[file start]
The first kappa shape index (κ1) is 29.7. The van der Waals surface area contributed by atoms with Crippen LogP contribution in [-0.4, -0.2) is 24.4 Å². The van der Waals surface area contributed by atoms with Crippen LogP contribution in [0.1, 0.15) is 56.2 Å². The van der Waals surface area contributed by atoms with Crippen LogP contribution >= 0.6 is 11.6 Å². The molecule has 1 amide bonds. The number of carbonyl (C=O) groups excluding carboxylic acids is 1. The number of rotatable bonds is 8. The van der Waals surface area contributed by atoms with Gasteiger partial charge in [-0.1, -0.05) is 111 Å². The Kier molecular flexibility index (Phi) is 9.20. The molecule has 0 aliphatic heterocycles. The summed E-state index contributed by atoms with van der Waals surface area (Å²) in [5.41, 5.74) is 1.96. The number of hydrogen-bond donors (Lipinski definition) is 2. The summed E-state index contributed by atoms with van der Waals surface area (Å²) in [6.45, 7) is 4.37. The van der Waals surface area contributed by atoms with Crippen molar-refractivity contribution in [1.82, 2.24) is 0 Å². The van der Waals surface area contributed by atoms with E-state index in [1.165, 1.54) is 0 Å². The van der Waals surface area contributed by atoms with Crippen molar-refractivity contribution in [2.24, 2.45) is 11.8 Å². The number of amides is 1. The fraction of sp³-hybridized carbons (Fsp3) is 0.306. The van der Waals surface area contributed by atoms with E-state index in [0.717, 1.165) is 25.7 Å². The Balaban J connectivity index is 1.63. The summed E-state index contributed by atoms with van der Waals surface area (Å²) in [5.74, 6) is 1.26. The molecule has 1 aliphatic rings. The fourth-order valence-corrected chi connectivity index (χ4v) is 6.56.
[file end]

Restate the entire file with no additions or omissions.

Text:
The first kappa shape index (κ1) is 29.7. The van der Waals surface area contributed by atoms with Crippen LogP contribution in [-0.4, -0.2) is 24.4 Å². The van der Waals surface area contributed by atoms with Crippen LogP contribution in [0.1, 0.15) is 56.2 Å². The van der Waals surface area contributed by atoms with Crippen LogP contribution >= 0.6 is 11.6 Å². The molecule has 1 amide bonds. The number of carbonyl (C=O) groups excluding carboxylic acids is 1. The number of rotatable bonds is 8. The van der Waals surface area contributed by atoms with Gasteiger partial charge in [-0.1, -0.05) is 111 Å². The Kier molecular flexibility index (Phi) is 9.20. The molecule has 0 aliphatic heterocycles. The summed E-state index contributed by atoms with van der Waals surface area (Å²) in [5.41, 5.74) is 1.96. The number of hydrogen-bond donors (Lipinski definition) is 2. The summed E-state index contributed by atoms with van der Waals surface area (Å²) in [6.45, 7) is 4.37. The van der Waals surface area contributed by atoms with Crippen molar-refractivity contribution in [1.82, 2.24) is 0 Å². The van der Waals surface area contributed by atoms with E-state index in [1.165, 1.54) is 0 Å². The van der Waals surface area contributed by atoms with Crippen molar-refractivity contribution in [2.24, 2.45) is 11.8 Å². The number of amides is 1. The fraction of sp³-hybridized carbons (Fsp3) is 0.306. The van der Waals surface area contributed by atoms with E-state index in [0.717, 1.165) is 25.7 Å². The Balaban J connectivity index is 1.63. The summed E-state index contributed by atoms with van der Waals surface area (Å²) in [5.74, 6) is 1.26. The molecule has 1 aliphatic rings. The fourth-order valence-corrected chi connectivity index (χ4v) is 6.56.